I still haven’t told of my adventures to the Island of Alameda, but I think that deserves its own time and place.
Last Wednesday was another fantastic time at Teardrop Lounge in Downtown Portland. Daniel had put together a list of prohibition-era drinks, of which I’m pretty sure I sampled a good percentage of. Yes, soused to the nines before the old 23 skidoo is the way to roll on Repeal Day.
The Monkey Gland, as pictured above, was light and sweet with the anise pushing the citrus. The Pernod was nice, as Pernod usually is, but I’ll still argue to try Absinthe in its place.
Other cocktails on the list were…
- Income Tax
- Dolly o’ Dare
- Pegu Club
- Pink Lady
- 20th Century
- Blood and Sand
- Clover Club
- Corpse Reviver #2
All of which were created with the skill and professionalism I’ve come to enjoy there. The Japanese even came with a few chocolate shavings on top, which went unbelievably well with the Orgeat within. Speaking of Chocolate, if you haven’t tried the 20th century (recipe available in Vintage Spirits and Forgotten Cocktails), then you must. It’s use of chocolate as an entry and exit for the flavor, without being an overwhelming component deserves a standing ovation. The Jupiter, one of the few uses between itself and a Joan Bennett for Parfait Amour, is also a very fascinating cocktail that really makes you think about the flavors within, as they’re a bit hidden, but very complex and nuanced, like the Parfait Amour itself.
Of course, their original cocktails were still available that night, such as the DeeCee’s Fuego, which bartender David is igniting, as pictured above. It’s amazing how flammable orange oil can be, and the smell of the flamed citrus oil really fills the room. The DeeCee’s Fuego, as you can see at their online cocktail menu, is a combination of scotch, carpano antica, formula one vermouth, pomegranate molasses, and the flamed orange. I got turned onto Carpano Antica from Chuck Taggart’s various ramblings about the stuff, and boy oh boy was he right. Try your regular Martini and Rossi vermouth side by side with Carpano Antica and Punt e Mes, and your life might just change forever. Punt e Mes also makes a good replacement for Campari in a Negroni, if you’re not too into the bitter, and it makes a Manhattan with really good rye just sing.
Hope your Repeal Day was good as well.
The end of another October, and with a tongue singed by candy, my palate awaits something other than Tootsie Rolls. In co-ordination and collaboration with my dear friend Craig, we have put together a number of drinks representing a selection of the Universal Movie Monsters to celebrate these horrifying haunts of the silver screen, and to appreciate the more adult side of All Hallow’s Eve.
These classics of cinema were enjoyed during the most frightening period of all, Prohibition, and lasted through the late 1950s. They were genre defining movies, which entranced and entertained audiences. I’d love to elaborate further, but it’s another friend, Noel, who inspired the idea. I may have to have him elaborate on the subject. I just know booze.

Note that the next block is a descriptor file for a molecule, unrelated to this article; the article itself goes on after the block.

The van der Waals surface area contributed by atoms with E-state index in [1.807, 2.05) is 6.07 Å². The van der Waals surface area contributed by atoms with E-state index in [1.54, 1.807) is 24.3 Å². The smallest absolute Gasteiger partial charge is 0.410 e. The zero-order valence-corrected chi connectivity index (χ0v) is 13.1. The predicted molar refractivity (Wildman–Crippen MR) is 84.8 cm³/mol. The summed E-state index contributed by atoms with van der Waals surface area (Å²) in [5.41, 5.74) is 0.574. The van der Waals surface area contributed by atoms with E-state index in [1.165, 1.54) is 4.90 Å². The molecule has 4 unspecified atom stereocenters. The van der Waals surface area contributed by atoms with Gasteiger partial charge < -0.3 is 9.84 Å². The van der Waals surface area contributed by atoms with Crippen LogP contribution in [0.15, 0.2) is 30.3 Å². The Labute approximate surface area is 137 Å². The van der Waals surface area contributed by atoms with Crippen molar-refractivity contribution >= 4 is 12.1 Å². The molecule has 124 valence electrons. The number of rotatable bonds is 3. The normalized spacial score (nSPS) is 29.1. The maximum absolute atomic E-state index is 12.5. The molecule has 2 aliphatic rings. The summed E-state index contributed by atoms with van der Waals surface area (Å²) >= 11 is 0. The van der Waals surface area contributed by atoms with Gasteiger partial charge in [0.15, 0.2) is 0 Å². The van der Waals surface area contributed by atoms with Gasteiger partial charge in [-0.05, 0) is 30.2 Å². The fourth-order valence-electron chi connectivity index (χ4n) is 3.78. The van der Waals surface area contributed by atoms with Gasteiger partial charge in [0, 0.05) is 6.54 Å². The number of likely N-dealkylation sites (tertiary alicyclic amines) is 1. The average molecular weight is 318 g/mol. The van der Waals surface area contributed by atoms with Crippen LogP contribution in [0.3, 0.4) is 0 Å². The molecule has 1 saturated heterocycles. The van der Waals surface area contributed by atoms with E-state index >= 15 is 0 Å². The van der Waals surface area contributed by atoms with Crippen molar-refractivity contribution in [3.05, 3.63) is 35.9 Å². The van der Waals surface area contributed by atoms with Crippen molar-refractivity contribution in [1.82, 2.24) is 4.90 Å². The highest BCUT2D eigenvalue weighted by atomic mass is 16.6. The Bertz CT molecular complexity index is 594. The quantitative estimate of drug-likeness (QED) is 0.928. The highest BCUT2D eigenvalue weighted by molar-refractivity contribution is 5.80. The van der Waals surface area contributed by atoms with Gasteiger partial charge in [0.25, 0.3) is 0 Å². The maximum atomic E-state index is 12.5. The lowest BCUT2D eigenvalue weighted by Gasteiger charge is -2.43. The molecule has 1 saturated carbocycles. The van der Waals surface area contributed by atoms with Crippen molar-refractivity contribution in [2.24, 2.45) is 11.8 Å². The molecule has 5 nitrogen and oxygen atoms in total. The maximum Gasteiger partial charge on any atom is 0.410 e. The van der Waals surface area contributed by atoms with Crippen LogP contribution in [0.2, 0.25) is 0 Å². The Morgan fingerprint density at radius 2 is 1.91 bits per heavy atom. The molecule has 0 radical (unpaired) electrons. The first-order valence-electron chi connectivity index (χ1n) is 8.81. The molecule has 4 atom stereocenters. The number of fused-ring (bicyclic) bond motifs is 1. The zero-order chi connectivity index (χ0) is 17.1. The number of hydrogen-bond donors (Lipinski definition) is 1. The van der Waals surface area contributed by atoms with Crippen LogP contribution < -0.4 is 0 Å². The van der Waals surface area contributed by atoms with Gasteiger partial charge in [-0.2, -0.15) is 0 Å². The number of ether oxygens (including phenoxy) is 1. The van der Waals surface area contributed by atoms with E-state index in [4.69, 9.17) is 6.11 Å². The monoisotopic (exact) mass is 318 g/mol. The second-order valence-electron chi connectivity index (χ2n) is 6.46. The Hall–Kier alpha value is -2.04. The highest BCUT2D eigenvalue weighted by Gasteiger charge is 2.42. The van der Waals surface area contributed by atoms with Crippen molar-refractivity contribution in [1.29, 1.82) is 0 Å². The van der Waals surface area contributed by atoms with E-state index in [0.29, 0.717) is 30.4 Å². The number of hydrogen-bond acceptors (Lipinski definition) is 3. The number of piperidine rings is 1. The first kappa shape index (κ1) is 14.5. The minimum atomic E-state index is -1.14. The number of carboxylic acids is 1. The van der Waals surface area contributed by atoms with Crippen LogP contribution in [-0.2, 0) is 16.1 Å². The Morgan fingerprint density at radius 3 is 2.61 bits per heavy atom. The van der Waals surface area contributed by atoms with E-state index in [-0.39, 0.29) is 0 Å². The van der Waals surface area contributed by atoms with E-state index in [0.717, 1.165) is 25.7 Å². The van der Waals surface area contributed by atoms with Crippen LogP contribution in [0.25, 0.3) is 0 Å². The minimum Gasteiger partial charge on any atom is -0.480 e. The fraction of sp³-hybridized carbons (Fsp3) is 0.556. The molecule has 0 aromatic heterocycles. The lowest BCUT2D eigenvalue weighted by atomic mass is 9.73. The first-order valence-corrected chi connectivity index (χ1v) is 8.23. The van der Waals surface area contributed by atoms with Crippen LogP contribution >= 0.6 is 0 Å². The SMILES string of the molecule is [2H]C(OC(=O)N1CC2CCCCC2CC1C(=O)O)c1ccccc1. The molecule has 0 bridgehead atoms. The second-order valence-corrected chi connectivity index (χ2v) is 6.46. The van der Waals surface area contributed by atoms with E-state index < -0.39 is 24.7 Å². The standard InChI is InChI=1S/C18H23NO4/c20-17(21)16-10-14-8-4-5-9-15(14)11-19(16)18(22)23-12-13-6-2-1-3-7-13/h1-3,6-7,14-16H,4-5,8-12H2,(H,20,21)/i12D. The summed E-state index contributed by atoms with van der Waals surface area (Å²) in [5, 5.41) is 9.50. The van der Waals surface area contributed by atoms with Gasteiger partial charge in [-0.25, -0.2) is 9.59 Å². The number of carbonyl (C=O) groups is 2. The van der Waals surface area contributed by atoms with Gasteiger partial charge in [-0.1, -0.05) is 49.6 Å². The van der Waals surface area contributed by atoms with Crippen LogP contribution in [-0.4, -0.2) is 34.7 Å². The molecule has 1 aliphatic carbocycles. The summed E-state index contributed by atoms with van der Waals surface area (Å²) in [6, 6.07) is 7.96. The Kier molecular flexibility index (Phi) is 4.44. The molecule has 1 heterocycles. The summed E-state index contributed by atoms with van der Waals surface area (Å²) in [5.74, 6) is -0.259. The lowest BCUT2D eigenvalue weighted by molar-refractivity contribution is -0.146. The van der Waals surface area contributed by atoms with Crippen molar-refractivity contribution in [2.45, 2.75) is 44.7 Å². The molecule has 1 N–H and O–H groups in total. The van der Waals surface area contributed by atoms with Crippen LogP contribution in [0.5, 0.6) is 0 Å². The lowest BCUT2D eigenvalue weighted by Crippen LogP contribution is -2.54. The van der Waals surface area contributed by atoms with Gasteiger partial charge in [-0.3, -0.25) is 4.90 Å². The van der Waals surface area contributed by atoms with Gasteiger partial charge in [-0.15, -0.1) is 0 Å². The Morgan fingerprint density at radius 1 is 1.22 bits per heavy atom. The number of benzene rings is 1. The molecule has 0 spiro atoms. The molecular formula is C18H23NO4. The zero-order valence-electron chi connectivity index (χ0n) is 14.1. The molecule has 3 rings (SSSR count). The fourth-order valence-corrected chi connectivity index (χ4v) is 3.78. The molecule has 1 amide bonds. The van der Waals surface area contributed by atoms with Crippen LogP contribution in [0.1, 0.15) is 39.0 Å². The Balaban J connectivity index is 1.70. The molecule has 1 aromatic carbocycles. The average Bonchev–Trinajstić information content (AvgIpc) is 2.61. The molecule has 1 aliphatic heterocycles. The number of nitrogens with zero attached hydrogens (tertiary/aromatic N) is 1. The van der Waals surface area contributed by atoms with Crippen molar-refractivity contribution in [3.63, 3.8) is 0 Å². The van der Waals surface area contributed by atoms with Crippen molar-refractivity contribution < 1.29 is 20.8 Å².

The Mummy, released 1932 and staring Boris Karloff as the titular character. To celebrate this film, a presentation of honey and aromatic perfumes from exotic regions used in preparing the body. Around the body, the sands of time dry and wither the senses, while preserving as well. In the end, there is a dreadful curse, as punishment for disturbing the slumber of the dead.
- 2 oz Rye (Wild Turkey 101 proof)
- 1/2 oz Honey Mix
- 1/4 lemon juice
- dash St. Germain
- dash Blood Orange Bitters
- dash Fees Whiskey Barrel Aged Bitters
Shake with ice and strain into cocktail glass. Rim with lemon juice and cinnamon.
This came out fantastic, with a nice alcoholic sweetness, with lots of aromatics. The juice was added last as it needed a bit of sharpness to really round it out. The cinnamon rim dries the mouth and adds a bit of spice. The bitters can be exchanged with another, or left out to taste.
The Invisible Man, starring Claude Raines, was released in 1933, as Prohibition in the United States was finally being kicked to the curb. In the film, the professor is driven mad after experimentation with a drug that made him invisible. Scarcely seen but for the glass containing it, this drink celebrates the madness that lies beneath the unseen.
The Invisible Man
- 1.5 oz Gin
- 2 oz Aquavit
- 2 dashes Maraschino Liqueur
Stir with ice and strain into cocktail glass.
Completely clear, the drinker may see this as a glass of vodka, or water. The flavors contained within, however (not to mention the booze) prove that vision can’t always be trusted.
In The Creature from the Black Lagoon, release 1954, a bewitching maiden captivated the creature, driving him mad with fury at those who would take her away from him. This drink is a visual treat, and quite a pretty tasty one to boot. From this Black Lagoon, your own more beastly instincts may arise.
The Creature from the Black Lagoon, aka ‘The Black Lagoon’
- 1.5 oz Hypnotiq
- .5 oz Green Chartreuse
- Juice of Half-lime
- dash Pernod
- float of Blavod (Black Vodka)
Shake all but Blavod with ice. Strain into cocktail glass, and float Blavod on top.
This came out far better than the concept was originally anticipated. The Black Lagoon, on the top, is a bit difficult and rank, using straight vodka as a float. But, once the surface is penetrated, the true beauty of the ingredients shine. I feel a bit strange using Hypnotiq as a main liqueur, but I must say, it’s some tasty stuff. Mixed with the lime and Chartreuse, this drink sings.
Don’t forget to catch Craig’s Hallowe’en movie monster drinks as well, featuring Dracula, The Wolfman, and The Phantom of the Opera. All 6 of these in a night, and you’ll be seeing some monsters too.
Hope everyone out there in the cocktail world has a safe, sane, and slightly inebriated Halloween. I know I will. Martin Cate of Forbidden Island will be in town, and yes, much rum will be imbibed.